During baseball’s offseason, athletes have a bit more time to reflect and focus on the year ahead, making it a busy time for Seattle Mariners director of sports science Kate Weiss. .
Here, Weiss doubles with Bodybuilding and fitness to talk to us about what this pivotal role means for his team and why the offseason is a critical time to build foundations. We also discovered how Weiss applies these lessons to her own fitness lifestyle.
“The offseason is the best time to make improvements because athletes have more time to train, sleep and recover,” Weiss says. “The start of the offseason is the best time to take stock of performance and create a plan for improvement in needed areas. There are a number of ways to improve both throwing and hitting skills. with specific exercises such as underload/overload training with both balls and weighted bats or training in the weight room The aim is to improve movement, speed, strength and the power.
Kate Weiss is a human movement student
“Growing up, I always loved human movement,” says Weiss, 36, born in Los Angeles. “I started coaching gymnastics at the age of 12 and continued until I entered university. I was also in a dance company and decided to majoring in kinesiology at the University of Southern California. While at USC, I worked full-time as a personal trainer and Pilates instructor, as well as an intern for the head football strength coach. loved working with athletes and studying, and knew I wanted to keep learning, so I applied for graduate school and got a scholarship from Ball State University to study biomechanics.
There, I worked as a men’s tennis strength coach, as well as a research assistant. I found the information we gathered from the lab very valuable, but I knew it was unrealistic to have athletes constantly coming in to collect data. So I started looking for PhD programs that would allow me to do applied research outside of a lab, and I got a scholarship to study sports science and biomechanics at Auckland University of Technology in New Zealand. The program there was amazing, and it allowed me to collect data with their professional men’s basketball team and get hands-on experience on the court. After graduating, I knew I wanted to gain experience working in different sports, so when I was offered a baseball position with the Los Angeles Dodgers, it was meant to be. Now I am entering my fifth season in baseball and my third season with the Seattle Mariners!
As the first Scientific Director of Athletics for the Mariners, Weiss is able to work as a team. “We all collaborate daily to help athletes perform at their best,” she shares. “My job is to help make more informed decisions by providing coaches and staff with the relevant data needed to do so.”
The details are in the data
“I provide daily reports to coaches and staff, noting things like changes in performance or workload,” she says. “Whenever we see high workloads accompanied by signs of poor recovery, we strive to adjust what the athlete is doing on a given day to help them improve their recovery and mitigate as much as possible the risk of injury. This has helped us manage the increased risk of injury and provide athletes with the tools they need to improve their recovery and feel better. It is an ongoing process that has served us well in terms of support to athletes.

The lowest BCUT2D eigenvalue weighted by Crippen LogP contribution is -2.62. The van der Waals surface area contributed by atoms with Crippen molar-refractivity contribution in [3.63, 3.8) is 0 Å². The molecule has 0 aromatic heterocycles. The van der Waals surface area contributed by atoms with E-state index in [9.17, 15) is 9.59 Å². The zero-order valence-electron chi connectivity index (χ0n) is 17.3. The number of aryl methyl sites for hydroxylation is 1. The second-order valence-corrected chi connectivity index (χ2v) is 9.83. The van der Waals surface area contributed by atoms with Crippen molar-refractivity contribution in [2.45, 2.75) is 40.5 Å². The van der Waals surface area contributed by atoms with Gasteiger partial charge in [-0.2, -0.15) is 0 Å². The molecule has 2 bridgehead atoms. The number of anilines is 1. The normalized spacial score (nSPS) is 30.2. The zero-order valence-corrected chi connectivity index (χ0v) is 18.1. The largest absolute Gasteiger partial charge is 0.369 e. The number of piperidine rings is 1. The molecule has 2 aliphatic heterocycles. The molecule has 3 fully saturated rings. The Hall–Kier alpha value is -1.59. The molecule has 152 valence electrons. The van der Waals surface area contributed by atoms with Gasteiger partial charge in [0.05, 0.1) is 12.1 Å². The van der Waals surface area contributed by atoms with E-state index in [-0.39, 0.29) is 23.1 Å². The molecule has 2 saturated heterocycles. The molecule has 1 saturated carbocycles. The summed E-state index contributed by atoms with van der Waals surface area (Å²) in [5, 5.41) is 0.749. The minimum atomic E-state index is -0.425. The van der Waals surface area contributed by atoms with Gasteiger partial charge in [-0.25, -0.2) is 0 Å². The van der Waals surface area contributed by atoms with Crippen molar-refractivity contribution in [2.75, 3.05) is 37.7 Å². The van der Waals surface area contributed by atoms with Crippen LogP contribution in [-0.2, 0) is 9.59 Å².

Collecting and evaluating data is a passion for any great sports scientist. “There are several methods that can be used to collect data,” says Weiss. “We use everything from in-game camera data to force rigs (to measure ground reaction rates). We look at things like workload, sprint speed and distance, pitch metrics, mechanics, and body composition. Workload data gives us information about what an athlete is doing and how much they are doing. How much physical stress are they under? Performance and injury data give us insight into how they respond to workloads. If an athlete experiences a spike in workload, followed by a subsequent decrease in performance, or even increased pain or an overuse type issue, we can use this information to reduce the workload. We can then edit things like their workout in the weight room, their conditioning, or recommend a day off.
Kate Weiss practices what she preaches
For her part, Kate Weiss certainly practices what she preaches, when it comes to maintaining our bodies and seeking to improve physical boundaries. “I love bodybuilding,” she shares. “I started high school with my mom and haven’t stopped since. I lift heavy weights, and adapt my training to suit my schedule and my recovery. I also love Pilates and dancing. I try to fit them in when I can too. Weiss understands that the fuel you put into your body is critical to achieving your personal goals. “I’ve been a pescatarian for 18 years,” says strength coach and NSCA Certified Conditioning.” I have found that my body feels better when I eat this way. I do my blood work every year to make sure everything looks good, and I adjust as needed based on that. Given the amount of commuting and the long hours my work requires, it is essential that I maintain a healthy diet so that I can perform at my best and that my sleep and recovery are as good as possible.
Besides the physical, Weiss understands that baseball players also need to take care of their mental health. “Cognitive health is extremely important in elite sports,” she says. “Athletes must react within milliseconds to their opponents or the ball, execute plays and manage distractions during performance. There are several easy-to-use and accessible tools to help you focus. These include meditation, ice baths, breathwork, sleep, and healthy eating; all great ways to support individual cognition and focus.
Weiss tells M&F she was thrilled to be part of the Seattle Mariners’ journey to the playoffs last season, and is passionate about applying lessons learned through data collection and observation. performance on the field, to help the team rise even higher. This year.